- Edwards Releases Senate Fundraising Totals
- Academics Say Higher Education Prepared Them for Higher Office
- Top Races to Watch in 2016: The Mountain Region
- Top Races to Watch in 2016: New England
- Top Races in 2016: The Midwest
While House and Senate Republicans might be eager to have the GOP presidential primary wrapped up as soon as possible, they’re not holding their breath for a quick resolution and claim a protracted fight for the right to take on President Barack Obama will not affect their own electoral and legislative efforts.
“We’re going to go about our work in the House,” Majority Leader Eric Cantor (Va.) told reporters Monday. “We’re going to focus like a laser on that, and I think all of that can be complementary to the discussions ongoing at the primary debates and levels and look forward to, again, our party emerging from all of this with solid support behind a candidate that can take Obama on.”
Still, Cantor has acknowledged that a quick end to the primary battle would be best.
“The more we can coalesce around a single vision with a nominee, I think the more straightforward the choice is going to be for the electorate. With the issues that need to be decided by this election … [having] the choice laid out as early as possible so we can begin in earnest a discussion of the issues” is best, Cantor said in an interview Friday during the House GOP’s retreat in Baltimore.
A veteran GOP operative with experience in House and Senate races agreed, explaining that, particularly during the next six months, Republicans in both chambers can largely act independently of the presidential candidates.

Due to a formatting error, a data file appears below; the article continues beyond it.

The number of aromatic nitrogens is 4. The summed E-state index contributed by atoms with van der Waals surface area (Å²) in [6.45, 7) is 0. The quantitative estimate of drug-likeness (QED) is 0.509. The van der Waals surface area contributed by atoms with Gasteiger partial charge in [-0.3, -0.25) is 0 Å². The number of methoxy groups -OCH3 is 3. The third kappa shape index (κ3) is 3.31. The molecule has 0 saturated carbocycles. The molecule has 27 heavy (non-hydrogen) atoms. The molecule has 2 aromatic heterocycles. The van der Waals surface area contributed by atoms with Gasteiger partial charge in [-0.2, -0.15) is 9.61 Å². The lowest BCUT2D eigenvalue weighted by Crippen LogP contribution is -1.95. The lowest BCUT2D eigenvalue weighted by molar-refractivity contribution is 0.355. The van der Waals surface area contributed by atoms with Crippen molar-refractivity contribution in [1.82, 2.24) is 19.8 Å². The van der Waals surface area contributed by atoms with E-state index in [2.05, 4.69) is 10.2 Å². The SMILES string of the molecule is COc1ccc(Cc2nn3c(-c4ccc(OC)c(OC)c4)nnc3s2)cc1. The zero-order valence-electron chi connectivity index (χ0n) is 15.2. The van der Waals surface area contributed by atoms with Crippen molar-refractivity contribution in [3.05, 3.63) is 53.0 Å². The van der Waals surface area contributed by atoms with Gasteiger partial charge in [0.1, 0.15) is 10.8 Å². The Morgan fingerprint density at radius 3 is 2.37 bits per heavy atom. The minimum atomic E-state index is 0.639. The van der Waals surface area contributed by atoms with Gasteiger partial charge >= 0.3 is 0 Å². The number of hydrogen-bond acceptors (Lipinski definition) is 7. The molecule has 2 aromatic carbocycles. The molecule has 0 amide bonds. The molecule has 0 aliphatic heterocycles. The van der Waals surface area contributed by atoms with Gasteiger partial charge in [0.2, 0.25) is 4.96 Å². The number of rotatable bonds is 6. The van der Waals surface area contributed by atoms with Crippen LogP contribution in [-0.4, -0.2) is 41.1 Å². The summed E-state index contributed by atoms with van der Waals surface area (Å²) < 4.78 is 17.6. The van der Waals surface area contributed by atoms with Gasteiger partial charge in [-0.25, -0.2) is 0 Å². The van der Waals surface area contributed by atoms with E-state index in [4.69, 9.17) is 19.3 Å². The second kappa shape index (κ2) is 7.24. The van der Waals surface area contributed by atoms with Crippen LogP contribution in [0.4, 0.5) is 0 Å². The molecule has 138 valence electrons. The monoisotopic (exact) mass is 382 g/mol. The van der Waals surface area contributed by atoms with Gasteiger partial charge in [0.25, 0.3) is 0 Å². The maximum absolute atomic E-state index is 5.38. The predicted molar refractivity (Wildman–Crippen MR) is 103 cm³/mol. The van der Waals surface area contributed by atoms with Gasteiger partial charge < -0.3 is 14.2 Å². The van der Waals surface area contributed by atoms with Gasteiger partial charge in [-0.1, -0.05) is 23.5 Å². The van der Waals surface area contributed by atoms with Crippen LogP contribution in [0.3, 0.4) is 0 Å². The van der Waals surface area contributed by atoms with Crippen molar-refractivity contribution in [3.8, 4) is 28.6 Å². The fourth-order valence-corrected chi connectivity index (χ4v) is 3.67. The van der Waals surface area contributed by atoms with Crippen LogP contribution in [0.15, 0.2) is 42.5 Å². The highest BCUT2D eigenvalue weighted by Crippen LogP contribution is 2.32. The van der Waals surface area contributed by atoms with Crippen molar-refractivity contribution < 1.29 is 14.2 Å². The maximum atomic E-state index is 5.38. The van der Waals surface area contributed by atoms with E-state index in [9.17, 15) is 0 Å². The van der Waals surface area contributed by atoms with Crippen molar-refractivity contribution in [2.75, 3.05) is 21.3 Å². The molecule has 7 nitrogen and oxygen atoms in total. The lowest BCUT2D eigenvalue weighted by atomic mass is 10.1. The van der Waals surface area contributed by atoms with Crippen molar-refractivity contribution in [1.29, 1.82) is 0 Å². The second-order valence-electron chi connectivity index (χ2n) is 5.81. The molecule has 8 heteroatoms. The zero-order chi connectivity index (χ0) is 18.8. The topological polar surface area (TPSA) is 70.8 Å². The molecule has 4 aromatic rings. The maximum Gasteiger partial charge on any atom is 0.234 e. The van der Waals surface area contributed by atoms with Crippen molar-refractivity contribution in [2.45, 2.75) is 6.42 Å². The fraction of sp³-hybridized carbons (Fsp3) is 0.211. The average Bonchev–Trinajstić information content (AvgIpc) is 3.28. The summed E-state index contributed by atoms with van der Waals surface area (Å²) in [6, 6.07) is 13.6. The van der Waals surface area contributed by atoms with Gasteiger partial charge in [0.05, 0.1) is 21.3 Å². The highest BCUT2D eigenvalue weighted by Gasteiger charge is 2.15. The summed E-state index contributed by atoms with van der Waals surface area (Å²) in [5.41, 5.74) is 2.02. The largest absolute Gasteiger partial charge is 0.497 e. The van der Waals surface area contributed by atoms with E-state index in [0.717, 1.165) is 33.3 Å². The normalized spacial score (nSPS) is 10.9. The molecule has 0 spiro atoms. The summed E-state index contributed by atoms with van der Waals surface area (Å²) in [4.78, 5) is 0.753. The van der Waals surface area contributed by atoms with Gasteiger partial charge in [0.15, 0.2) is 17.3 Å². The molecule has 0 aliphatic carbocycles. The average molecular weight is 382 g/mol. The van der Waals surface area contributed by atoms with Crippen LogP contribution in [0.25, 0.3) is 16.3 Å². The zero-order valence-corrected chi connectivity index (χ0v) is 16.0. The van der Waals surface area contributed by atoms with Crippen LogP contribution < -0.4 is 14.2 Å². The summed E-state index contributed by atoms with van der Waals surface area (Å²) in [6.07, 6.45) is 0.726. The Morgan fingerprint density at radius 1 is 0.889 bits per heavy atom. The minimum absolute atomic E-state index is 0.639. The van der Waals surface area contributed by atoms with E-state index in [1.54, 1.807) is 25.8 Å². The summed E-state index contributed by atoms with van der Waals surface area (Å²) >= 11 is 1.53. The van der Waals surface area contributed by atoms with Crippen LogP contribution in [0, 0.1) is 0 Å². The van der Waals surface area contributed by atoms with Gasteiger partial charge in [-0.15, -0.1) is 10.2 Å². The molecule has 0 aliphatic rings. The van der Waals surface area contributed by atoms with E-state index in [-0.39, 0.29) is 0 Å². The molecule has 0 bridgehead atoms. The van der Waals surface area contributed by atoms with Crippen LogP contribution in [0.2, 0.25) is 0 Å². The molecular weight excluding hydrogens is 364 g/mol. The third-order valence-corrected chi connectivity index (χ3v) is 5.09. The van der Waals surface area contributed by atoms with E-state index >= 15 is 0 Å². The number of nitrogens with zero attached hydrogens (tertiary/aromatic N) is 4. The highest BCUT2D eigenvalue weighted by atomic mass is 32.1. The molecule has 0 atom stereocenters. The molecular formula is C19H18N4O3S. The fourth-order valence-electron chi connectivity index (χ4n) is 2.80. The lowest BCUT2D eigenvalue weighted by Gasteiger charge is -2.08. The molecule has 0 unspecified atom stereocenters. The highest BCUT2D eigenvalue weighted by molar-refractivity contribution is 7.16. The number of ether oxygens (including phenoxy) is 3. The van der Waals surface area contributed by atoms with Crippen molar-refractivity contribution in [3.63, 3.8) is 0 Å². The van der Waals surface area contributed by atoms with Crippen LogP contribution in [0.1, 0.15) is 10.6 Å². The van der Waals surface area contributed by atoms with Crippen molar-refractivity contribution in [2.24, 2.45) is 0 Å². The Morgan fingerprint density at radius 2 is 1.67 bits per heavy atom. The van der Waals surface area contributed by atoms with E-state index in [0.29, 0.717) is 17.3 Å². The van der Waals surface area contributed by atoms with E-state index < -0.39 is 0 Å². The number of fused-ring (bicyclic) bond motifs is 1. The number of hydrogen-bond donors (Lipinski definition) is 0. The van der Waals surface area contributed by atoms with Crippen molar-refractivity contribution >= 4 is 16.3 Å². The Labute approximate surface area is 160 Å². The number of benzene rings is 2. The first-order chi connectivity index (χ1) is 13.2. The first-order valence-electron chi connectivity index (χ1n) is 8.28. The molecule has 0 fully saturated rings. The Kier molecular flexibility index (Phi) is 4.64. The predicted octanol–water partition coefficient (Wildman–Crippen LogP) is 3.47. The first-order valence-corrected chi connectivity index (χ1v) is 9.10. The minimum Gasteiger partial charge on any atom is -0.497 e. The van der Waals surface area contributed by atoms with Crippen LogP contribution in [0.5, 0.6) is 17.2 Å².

“I don’t think it’s either good or bad. I think everyone in Washington gets so wrapped up they don’t look more than a few weeks ahead,” the operative said. “It obviously didn’t have an effect on President Obama” in 2008 when he fought a drawn-out nomination battle with now-Secretary of State Hillary Rodham Clinton.
Cantor argued that given the narrowly tailored agenda Republicans will be pursuing this year, “when all is said and done with the primaries, I think we’ll have a complementary agenda” for the presidential campaign.
Cantor and Speaker John Boehner (Ohio) outlined their legislative agenda for much of the year during the Baltimore retreat, and it is indeed designed to address the economy and to “reflect that in a very simple way,” Cantor said Friday.
Their goal, according to Cantor, is to pursue tax reform, energy and highway legislation, a repeal of Obama’s signature health care law and other “kinds of things that help put the vision out there,” regardless of the nominee.comments powered by Disqus